Set short goals on each workout day. One day set out to run on the treadmill at a higher incline or for a longer period of time. Switch up your routine within your weekly set workout. Instead of running on the treadmill on one of your set cardio days for 30 minutes, take in a spin class, still working toward your specific goal of getting in more cardio but mixing it up a bit to do so. Adding in variety will help you stay on track to reach your goal of living a healthier life style, says Bauer. Other common new year’s goals Bauer hears of in his life coach practice include spending more time with family, finding romance, being more engaged with friendships, reaching financial goals, enriching personal development such as taking classes at a community college, and finding time to read more. Each is just about time management, he says. Being with your family or at work or being busy with other activities all depends on how one chooses to spend their time. Any one of those goals, if important enough to you, can be achieved by restructuring how you live your life. It’s all about choices, he says.



For example, to achieve more time with family, make a specific and realistic resolution not to work past 7 p.m., commit to dinner every night with your family, or resolve to spend at least 15 minutes a night in one-on-one conversation with your children.

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“I love taking classes, so one of my goals next year is to take a cooking class to learn to make sauces,” Bauer says. “A good sauce can make anything taste better. It’s not going make me any money or advance me in my career but it is a good goal. For me, it definitely is a personal development kind of goal that falls under enjoyment of life.”

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Many clients also resolve to eat healthier. Rudd says potion control is key to reaching this goal. One easy tip: use a lunch-sized plate, even at dinner time.

“Being healthy is just a state of mind,” says Rudd. “When you are happy things go well for you.”

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“It doesn’t work unless you participate,” she says.

Other foods to go along with a healthy diet include extra servings of vegetables and a “very small amount of starch,” says Rudd. Stay away from anything packaged. And, if eating out at a restaurant check out the restaurant’s menu on-line before arriving to be sure you make healthier choices.

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Beverly Rudd, manager of Curves at 833 East Wilson St. in Batavia, says her clients’ most common New Year’s resolution is to lose some inches, drop some pounds, get healthy and sleep better.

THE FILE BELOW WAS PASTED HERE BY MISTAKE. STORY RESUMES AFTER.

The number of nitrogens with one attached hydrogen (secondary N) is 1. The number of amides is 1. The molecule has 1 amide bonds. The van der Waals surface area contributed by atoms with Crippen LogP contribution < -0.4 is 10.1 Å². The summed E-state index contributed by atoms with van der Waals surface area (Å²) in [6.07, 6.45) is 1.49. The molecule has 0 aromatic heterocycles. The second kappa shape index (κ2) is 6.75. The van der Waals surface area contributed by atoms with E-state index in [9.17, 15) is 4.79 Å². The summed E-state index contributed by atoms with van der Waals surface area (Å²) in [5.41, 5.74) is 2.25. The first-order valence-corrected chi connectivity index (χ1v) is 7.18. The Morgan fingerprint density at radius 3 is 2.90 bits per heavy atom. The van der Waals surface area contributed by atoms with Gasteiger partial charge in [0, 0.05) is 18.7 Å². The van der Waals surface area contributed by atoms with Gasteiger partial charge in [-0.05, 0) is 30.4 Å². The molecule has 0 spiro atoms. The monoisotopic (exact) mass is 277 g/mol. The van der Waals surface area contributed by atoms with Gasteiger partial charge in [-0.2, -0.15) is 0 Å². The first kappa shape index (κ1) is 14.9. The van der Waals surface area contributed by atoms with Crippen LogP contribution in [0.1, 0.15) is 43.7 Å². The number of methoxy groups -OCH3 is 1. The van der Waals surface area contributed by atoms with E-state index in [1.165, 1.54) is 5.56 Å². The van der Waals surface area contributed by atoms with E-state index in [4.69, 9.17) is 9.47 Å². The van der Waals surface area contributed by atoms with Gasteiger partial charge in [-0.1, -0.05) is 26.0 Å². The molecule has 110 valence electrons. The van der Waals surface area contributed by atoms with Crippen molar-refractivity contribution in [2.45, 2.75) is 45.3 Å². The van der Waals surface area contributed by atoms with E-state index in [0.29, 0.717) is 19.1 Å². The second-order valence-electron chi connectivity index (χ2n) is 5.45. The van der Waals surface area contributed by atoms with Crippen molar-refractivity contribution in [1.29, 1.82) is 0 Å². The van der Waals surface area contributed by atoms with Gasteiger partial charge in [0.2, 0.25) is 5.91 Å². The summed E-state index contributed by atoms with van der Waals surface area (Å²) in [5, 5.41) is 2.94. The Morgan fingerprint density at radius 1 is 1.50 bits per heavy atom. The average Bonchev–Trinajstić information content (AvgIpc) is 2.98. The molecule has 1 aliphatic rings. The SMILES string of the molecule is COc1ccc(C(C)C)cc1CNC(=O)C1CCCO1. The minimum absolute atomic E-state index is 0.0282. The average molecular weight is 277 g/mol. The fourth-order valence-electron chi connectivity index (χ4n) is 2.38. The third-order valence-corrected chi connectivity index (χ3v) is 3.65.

Curve’s recipe to reaching one’s 2014 resolution of being healthy and strong requires a commitment to working out at least three times a week with additional 30 to 45 minute cardio workouts outside the studio the other two days, says Rudd.

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“We have such busy lives,” says Bauer. “We are in such constant motion, we lose focus of why we are doing the things we are doing.

To help clients get where they resolve to be Curves provides circuit training, regular weighins and measurements as well as contests.



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A PIONEERING SPIRIT Medical executive Mary O’Brien paves way for women through work and community in St. Charles By MELISSA RISKE

Mary O’Brien of Geneva may not think of herself as a pioneer, but time and time again she has paved the road through her stewardship at work and throughout the Tri-Cities. For the last 28 years, O’Brien has been the chief executive officer of Fox Valley Orthopedics, presiding over the growth and expansion of the group. When she joined the group in 1985 it was comprised of three physicians treating patients with five exam rooms. Today the group is a multi-specialty orthopedic institute with multiple campuses that include an ambulatory surgery center, physical therapy and medical imaging.

Photo by Andrew Young

“She’s had such an integral role in this company,” says Dr. Kevan Ketterling, an orthopedic surgeon who joined Fox Valley Orthopedics in 1991. As a senior partner, Ketterling works closely with O’Brien. He credits O’Brien for her hard work and dedication. “She’s the life force that drives it all,” he says. “She really frees us to concentrate on what we love, and that is being good doctors and taking care of our patients. Mary handles so much behind the scenes.” During her tenure, she has navigated the company’s growth while keeping true to her beliefs in providing the best care for patients and keeping costs in check. Though her work is in administration, O’Brien says her real passion is working with patients and ensuring patients are satisfied with their health care. “When patients need us. they’re hurting. We need to make them feel good,” O’Brien says. “I try to convey that to everybody. Then I’ll know I’ve done my job.”